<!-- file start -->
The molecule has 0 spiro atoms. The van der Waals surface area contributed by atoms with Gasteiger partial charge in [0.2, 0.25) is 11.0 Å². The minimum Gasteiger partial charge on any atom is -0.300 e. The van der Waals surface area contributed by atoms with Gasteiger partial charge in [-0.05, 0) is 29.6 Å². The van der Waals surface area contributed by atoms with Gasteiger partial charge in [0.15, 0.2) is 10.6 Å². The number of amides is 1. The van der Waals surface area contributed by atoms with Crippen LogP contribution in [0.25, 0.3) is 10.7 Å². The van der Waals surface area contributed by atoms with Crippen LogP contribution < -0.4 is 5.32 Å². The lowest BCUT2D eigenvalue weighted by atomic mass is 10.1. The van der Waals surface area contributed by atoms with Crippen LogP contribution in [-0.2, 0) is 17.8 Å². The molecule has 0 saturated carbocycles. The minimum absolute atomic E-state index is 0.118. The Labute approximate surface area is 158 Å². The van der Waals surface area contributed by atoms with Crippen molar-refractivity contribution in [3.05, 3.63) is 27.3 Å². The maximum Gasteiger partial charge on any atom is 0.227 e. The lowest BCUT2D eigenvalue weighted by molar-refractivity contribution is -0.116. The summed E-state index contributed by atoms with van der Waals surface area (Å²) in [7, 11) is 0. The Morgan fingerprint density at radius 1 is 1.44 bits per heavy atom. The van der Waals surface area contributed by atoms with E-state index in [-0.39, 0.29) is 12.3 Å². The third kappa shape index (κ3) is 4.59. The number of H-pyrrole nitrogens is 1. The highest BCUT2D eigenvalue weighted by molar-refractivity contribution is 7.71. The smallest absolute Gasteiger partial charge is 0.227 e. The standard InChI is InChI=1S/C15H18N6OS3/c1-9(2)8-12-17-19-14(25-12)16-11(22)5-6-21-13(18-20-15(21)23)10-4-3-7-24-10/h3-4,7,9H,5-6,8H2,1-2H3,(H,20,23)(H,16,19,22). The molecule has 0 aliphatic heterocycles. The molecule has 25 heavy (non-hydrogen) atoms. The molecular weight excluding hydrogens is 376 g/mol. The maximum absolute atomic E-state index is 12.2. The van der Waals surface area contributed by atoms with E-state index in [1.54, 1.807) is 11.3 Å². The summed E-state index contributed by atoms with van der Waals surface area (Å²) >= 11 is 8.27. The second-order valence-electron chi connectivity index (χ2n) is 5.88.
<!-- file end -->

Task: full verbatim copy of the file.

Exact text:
The molecule has 0 spiro atoms. The van der Waals surface area contributed by atoms with Gasteiger partial charge in [0.2, 0.25) is 11.0 Å². The minimum Gasteiger partial charge on any atom is -0.300 e. The van der Waals surface area contributed by atoms with Gasteiger partial charge in [-0.05, 0) is 29.6 Å². The van der Waals surface area contributed by atoms with Gasteiger partial charge in [0.15, 0.2) is 10.6 Å². The number of amides is 1. The van der Waals surface area contributed by atoms with Crippen LogP contribution in [0.25, 0.3) is 10.7 Å². The van der Waals surface area contributed by atoms with Crippen LogP contribution < -0.4 is 5.32 Å². The lowest BCUT2D eigenvalue weighted by atomic mass is 10.1. The van der Waals surface area contributed by atoms with Crippen LogP contribution in [-0.2, 0) is 17.8 Å². The molecule has 0 saturated carbocycles. The minimum absolute atomic E-state index is 0.118. The Labute approximate surface area is 158 Å². The van der Waals surface area contributed by atoms with Crippen molar-refractivity contribution in [3.05, 3.63) is 27.3 Å². The maximum Gasteiger partial charge on any atom is 0.227 e. The lowest BCUT2D eigenvalue weighted by molar-refractivity contribution is -0.116. The summed E-state index contributed by atoms with van der Waals surface area (Å²) in [7, 11) is 0. The Morgan fingerprint density at radius 1 is 1.44 bits per heavy atom. The van der Waals surface area contributed by atoms with E-state index in [-0.39, 0.29) is 12.3 Å². The third kappa shape index (κ3) is 4.59. The number of H-pyrrole nitrogens is 1. The highest BCUT2D eigenvalue weighted by molar-refractivity contribution is 7.71. The smallest absolute Gasteiger partial charge is 0.227 e. The standard InChI is InChI=1S/C15H18N6OS3/c1-9(2)8-12-17-19-14(25-12)16-11(22)5-6-21-13(18-20-15(21)23)10-4-3-7-24-10/h3-4,7,9H,5-6,8H2,1-2H3,(H,20,23)(H,16,19,22). The molecule has 0 aliphatic heterocycles. The molecule has 25 heavy (non-hydrogen) atoms. The molecular weight excluding hydrogens is 376 g/mol. The maximum absolute atomic E-state index is 12.2. The van der Waals surface area contributed by atoms with E-state index in [1.54, 1.807) is 11.3 Å². The summed E-state index contributed by atoms with van der Waals surface area (Å²) >= 11 is 8.27. The second-order valence-electron chi connectivity index (χ2n) is 5.88.